Employers have responsibilities to victims of domestic violence
Employers are legally obligated to create and maintain a safe work environment, but what are their responsibilities when an employee is no longer safe in their own home?
Every minute, 20 people in the United States become victims of domestic violence, according to a study by the National Coalition Against Domestic Violence. It’s a crime that doesn’t discriminate by gender; one in four women, and one in 9 men are victims, the study says. And although the crime happens at home, labor experts say employers have an ethical and legal responsibility to ensure their workforce is safe.
“Domestic violence is an underreported crime. You as HR leaders can play an important role in making sure employees understand their rights and report these incidents to you,” said David Lea, regional practice lead at Reliance Standard Life Insurance, a Philadelphia-based insurance company, during a webinar with the Disability Management Employer Coalition.
COVID-19 has exacerbated the situation for many in domestic-violence situations. Since March, the Chicago Police Department says calls reporting domestic abuse have increased to more than 500 calls per week. For employers, spotting the signs of domestic abuse isn't always obvious, and with employees logging in remotely, there’s less of an opportunity to offer support, Lea said.
“It’s tough for employers to get involved, but it’s so important [that employers] take a thoughtful approach to handling these situations,” he said. “Everything needs to be confidential and handled with sensitivity. [Employees] may not take help at first, but you can keep reminding them that you can help.”
A company’s EAP can be essential in providing training for managers and HR professionals on how to recognize the signs of domestic violence. According to the Society for Human Resource Management, common signs include employees who fall behind on work, or changes in behavior.
An EAP can also offer guidance on how to approach employees who may be at risk, and provide resources for help with various personal situations in their benefit offerings.
“EAPs can connect employees with referrals to help them get an order of protection, support services and domestic violence shelters,” Gail Cohen, director of employment law and compliance at Matrix Absence Management, said. “HR should be aware of all local shelters who can help employees so they can easily refer them.”
Cohen also advised employers to look to state laws for guidance on helping employees who are experiencing domestic violence. Fifteen states, and Puerto Rico, have what are called “personal protective leave laws,” which guarantee victims of domestic violence — or in some cases, their caregivers — time off from work so they find a safer place to live and recover from an attack. Cohen said these laws extend to many more employees than most federal guidelines, so it’s important employers educate themselves about the laws in each state they operate within.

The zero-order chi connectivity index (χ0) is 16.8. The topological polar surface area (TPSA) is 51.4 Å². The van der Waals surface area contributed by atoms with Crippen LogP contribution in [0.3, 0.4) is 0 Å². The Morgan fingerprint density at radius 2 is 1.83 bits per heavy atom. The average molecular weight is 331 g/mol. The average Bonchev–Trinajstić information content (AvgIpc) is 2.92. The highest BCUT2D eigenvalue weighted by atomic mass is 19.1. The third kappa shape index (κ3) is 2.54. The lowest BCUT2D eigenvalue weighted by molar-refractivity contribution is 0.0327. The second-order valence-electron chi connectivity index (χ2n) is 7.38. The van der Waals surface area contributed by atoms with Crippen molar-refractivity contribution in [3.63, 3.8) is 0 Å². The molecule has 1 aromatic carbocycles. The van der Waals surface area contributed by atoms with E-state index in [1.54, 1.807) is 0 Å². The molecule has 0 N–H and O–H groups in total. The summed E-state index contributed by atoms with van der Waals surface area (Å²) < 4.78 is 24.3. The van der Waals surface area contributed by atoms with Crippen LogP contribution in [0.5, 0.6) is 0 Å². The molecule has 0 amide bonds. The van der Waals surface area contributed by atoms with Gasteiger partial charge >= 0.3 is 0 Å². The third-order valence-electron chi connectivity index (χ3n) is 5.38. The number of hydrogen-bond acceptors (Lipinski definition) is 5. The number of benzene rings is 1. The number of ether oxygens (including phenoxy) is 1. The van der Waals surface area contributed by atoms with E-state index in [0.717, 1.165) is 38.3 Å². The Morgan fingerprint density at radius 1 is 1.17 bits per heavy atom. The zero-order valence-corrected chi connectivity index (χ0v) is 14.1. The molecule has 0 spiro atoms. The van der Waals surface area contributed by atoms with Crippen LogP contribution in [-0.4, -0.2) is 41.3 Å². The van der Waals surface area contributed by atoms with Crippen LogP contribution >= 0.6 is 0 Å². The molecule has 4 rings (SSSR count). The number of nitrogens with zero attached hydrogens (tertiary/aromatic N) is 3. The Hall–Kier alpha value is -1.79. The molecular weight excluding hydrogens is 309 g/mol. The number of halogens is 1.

“Many of these laws don’t have the same requirements as other leave laws, like FMLA,” Cohen said. “Personal protective leave laws apply to all employees, regardless of how many hours they work and how long they’ve been with their employer.”
Personal protective leave is generally unpaid, but some states — like New York — allow companies to require employees to use available PTO. The amount of time employees are allowed to take off varies greatly by state; Colorado and Florida only allow three days off, while Illinois offers up to 12 weeks. But six states, including California, New York and Maine, leave it up to employers to decide what’s a “reasonable” amount of time employees can take off.
“Employers shouldn’t wait for an employee to need their help before figuring out what their state requirements are,” Cohen said. “They need to educate themselves, and better yet, become an advocate for their employees.”
California also requires employers to make “necessary safety accommodations” for employees who are victims of domestic violence. This includes providing flexibility on where they work, changing their work phone number and providing necessary time off. Employers in states where these things aren’t a requirement can still adopt them to help employees feel secure.
“Think about this: their partner knows where they work. So you need to think about how to protect your employee from their abuser showing up to the office,” Cohen said. “You have an obligation to keep them safe in the workplace.”
But helping victims of domestic violence is all the more complicated due to COVID-19, since quarantine is forcing many victims to shelter-in-place with their abuser. Cohen said it’s vital to maintain communication with employees while everyone is working remotely. Employers can virtually check-in with employees they believe are at-risk, and direct them to appropriate resources when necessary.
“Employees need to be able to trust you, or else they won’t reach out for help,” Cohen said. “Raise awareness of your resources in your workforce, without singling someone out.”